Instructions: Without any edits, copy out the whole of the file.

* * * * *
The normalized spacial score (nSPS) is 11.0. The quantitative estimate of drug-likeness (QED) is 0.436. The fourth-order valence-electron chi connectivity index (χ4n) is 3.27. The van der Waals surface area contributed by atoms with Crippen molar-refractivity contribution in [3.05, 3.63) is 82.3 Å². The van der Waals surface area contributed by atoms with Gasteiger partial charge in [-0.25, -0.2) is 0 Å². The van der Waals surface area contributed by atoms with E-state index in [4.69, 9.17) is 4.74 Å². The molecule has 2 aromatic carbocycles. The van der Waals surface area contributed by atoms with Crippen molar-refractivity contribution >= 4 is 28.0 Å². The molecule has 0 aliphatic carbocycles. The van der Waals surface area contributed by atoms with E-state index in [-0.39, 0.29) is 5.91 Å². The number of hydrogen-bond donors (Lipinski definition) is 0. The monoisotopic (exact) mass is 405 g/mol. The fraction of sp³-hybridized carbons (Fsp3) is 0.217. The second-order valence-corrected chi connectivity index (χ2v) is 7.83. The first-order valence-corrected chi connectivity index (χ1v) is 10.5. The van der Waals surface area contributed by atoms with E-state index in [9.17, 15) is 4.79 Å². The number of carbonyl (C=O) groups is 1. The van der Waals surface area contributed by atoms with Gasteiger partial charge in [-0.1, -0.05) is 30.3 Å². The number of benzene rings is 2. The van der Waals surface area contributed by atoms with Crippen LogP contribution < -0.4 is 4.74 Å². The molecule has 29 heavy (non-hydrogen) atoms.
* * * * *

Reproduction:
The normalized spacial score (nSPS) is 11.0. The quantitative estimate of drug-likeness (QED) is 0.436. The fourth-order valence-electron chi connectivity index (χ4n) is 3.27. The van der Waals surface area contributed by atoms with Crippen molar-refractivity contribution in [3.05, 3.63) is 82.3 Å². The van der Waals surface area contributed by atoms with Gasteiger partial charge in [-0.25, -0.2) is 0 Å². The van der Waals surface area contributed by atoms with E-state index in [4.69, 9.17) is 4.74 Å². The molecule has 2 aromatic carbocycles. The van der Waals surface area contributed by atoms with Crippen molar-refractivity contribution >= 4 is 28.0 Å². The molecule has 0 aliphatic carbocycles. The van der Waals surface area contributed by atoms with E-state index in [-0.39, 0.29) is 5.91 Å². The number of hydrogen-bond donors (Lipinski definition) is 0. The monoisotopic (exact) mass is 405 g/mol. The fraction of sp³-hybridized carbons (Fsp3) is 0.217. The second-order valence-corrected chi connectivity index (χ2v) is 7.83. The first-order valence-corrected chi connectivity index (χ1v) is 10.5. The van der Waals surface area contributed by atoms with E-state index in [9.17, 15) is 4.79 Å². The number of carbonyl (C=O) groups is 1. The van der Waals surface area contributed by atoms with Gasteiger partial charge in [-0.1, -0.05) is 30.3 Å². The number of benzene rings is 2. The van der Waals surface area contributed by atoms with Crippen LogP contribution < -0.4 is 4.74 Å². The molecule has 29 heavy (non-hydrogen) atoms.